The effects of social media on young people's mental health is a subject I'm really passionate about. Working in the health and wellness industry, I see how heavily social media is used to share highlights, achievements and picture-perfect snaps of food and gym bodies. I go to press launches and see a sea of phones recording a speech; I go to fitness events, and halfway through the workout people grab their phones to show Instagram that they are there. Where is the point of distinction between social media and real life? I believe the line has blurred beyond recognition, and it's a worrying thought for the younger generations who are growing up with a phone in hand.
10 years ago when I was at school, things were totally different. I grew up in a relatively social media free age. Although having a phone was seen as 'cool' at school, generally speaking it was used for texting, playing Snake and sending polyphonic ringtones to each other via Bluetooth.
If you're a teenager in the digital age we now live in, chances are you're on Snapchat, Instagram and possibly Facebook and Twitter too (although the latter two aren't as popular amongst youngsters as they used to be). This worries me, because image-focused networking sites encourage comparison, worries about body image, and validation through 'likes' from peers.
Whilst peer validation is nothing new, and can indeed be healthy for maturing teens, the effects of this need for virtual validation and online popularity can stint other areas of development, such as social skills, self-awareness and identity.
A recent survey by the Royal Society for Public Health, #StatusofMind ranked Instagram as the worst social networking site in terms of its impact on young people's mental health. The survey of 1,479 young people aged 14-24 asked respondents to score each social media platform on issues such as anxiety, loneliness and community building.
Youtube surprisingly came out with the most positive rating, with Twitter coming next, and Facebook and Snapchat third and fourth respectively.
This is disturbing in many ways: the amount of time young people spend scrolling through pictures, comparing themselves to others, seeking validation in likes and followers, is being shown to have a negative impact on their mental health.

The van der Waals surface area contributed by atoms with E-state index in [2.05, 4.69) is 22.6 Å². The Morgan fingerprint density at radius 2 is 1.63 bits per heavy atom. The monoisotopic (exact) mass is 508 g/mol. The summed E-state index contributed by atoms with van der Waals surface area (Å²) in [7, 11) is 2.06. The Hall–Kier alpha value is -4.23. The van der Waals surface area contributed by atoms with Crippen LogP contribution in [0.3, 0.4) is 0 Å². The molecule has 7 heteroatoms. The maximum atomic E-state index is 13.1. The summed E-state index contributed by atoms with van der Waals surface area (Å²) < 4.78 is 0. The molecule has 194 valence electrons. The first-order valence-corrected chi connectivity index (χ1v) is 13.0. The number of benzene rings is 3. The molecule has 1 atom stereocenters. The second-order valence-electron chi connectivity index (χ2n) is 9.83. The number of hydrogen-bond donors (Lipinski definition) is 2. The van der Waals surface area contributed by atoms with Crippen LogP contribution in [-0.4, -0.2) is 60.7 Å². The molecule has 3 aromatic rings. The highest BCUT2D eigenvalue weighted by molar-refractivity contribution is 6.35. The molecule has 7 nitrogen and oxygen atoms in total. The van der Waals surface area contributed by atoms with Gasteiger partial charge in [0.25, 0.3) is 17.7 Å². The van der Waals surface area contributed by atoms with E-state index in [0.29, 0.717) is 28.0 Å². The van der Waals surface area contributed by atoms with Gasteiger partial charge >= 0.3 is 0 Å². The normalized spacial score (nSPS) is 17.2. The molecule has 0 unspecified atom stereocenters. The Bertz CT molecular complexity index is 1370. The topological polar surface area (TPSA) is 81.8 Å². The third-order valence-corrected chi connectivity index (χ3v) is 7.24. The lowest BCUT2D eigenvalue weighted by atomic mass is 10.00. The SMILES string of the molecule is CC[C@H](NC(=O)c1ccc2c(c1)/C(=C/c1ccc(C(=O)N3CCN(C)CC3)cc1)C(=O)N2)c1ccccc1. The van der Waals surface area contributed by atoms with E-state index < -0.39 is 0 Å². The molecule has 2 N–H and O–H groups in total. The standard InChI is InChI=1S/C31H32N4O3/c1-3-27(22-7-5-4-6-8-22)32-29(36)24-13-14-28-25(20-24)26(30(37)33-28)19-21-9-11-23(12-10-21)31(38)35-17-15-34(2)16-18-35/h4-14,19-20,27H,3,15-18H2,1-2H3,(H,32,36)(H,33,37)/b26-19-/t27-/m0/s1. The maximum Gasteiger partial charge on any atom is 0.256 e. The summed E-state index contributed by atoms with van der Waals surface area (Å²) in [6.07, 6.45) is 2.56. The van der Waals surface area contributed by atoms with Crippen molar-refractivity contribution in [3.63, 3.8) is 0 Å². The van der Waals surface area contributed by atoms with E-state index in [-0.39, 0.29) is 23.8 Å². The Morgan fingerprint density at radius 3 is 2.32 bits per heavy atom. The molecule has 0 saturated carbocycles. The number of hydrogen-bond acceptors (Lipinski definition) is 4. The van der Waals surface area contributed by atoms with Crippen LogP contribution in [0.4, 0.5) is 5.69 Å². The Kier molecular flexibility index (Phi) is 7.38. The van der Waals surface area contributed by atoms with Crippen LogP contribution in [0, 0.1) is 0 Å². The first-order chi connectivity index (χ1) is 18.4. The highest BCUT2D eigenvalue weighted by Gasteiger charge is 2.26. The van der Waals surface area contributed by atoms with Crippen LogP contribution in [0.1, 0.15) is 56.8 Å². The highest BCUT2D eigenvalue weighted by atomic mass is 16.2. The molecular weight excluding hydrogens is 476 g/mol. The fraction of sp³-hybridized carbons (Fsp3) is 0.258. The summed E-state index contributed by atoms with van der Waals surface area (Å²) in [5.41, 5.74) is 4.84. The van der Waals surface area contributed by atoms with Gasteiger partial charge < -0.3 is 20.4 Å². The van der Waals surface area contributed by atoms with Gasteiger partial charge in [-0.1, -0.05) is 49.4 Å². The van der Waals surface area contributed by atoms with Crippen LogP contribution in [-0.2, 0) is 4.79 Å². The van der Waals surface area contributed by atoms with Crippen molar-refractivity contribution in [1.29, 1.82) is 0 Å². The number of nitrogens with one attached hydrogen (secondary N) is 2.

The RSPH and the Young Health Movement are calling for an introduction of a pop-up 'heavy usage' warning on social media, as well as the power for social media platforms to identify users who could be suffering from mental health problems and discreetly signposting support.
Not only can Instagram be linked to an increase in anxiety, low self-esteem and issues with body image, but a recent study by Nutritionist and Scientist Pixie Turner found that Instagram usage is linked to orthorexia. Although not an officially recognised term, the symptoms and side effects of orthorexia are very real. It can best be described as an obsession with eating healthily and not doing anything to sabotage a healthy lifestyle. The study suggests that the more time people who follow food accounts spend on Instagram, the more likely they are to show symptoms of orthorexia.
This research is startling when 90% of young people aged 16-34 spend time on social media. It shows that Instagram can directly affect the mental health of users who spend an hour or more per day scrolling their feed.
The message? It seems pretty loud and clear to me: reduce usage of Instagram to decrease anxiety, low self-esteem and other mental health issues. Whilst Instagram is not the only cause of mental health problems for young people, more and more research is emerging to suggest it certainly contributes.
If you feel like Instagram is negatively impacting your mental health, try to spend less time online. A digital detox may sound extreme, but often spending just a few days away from social media can have profound benefits for mental health (and productivity!).Suggest a correction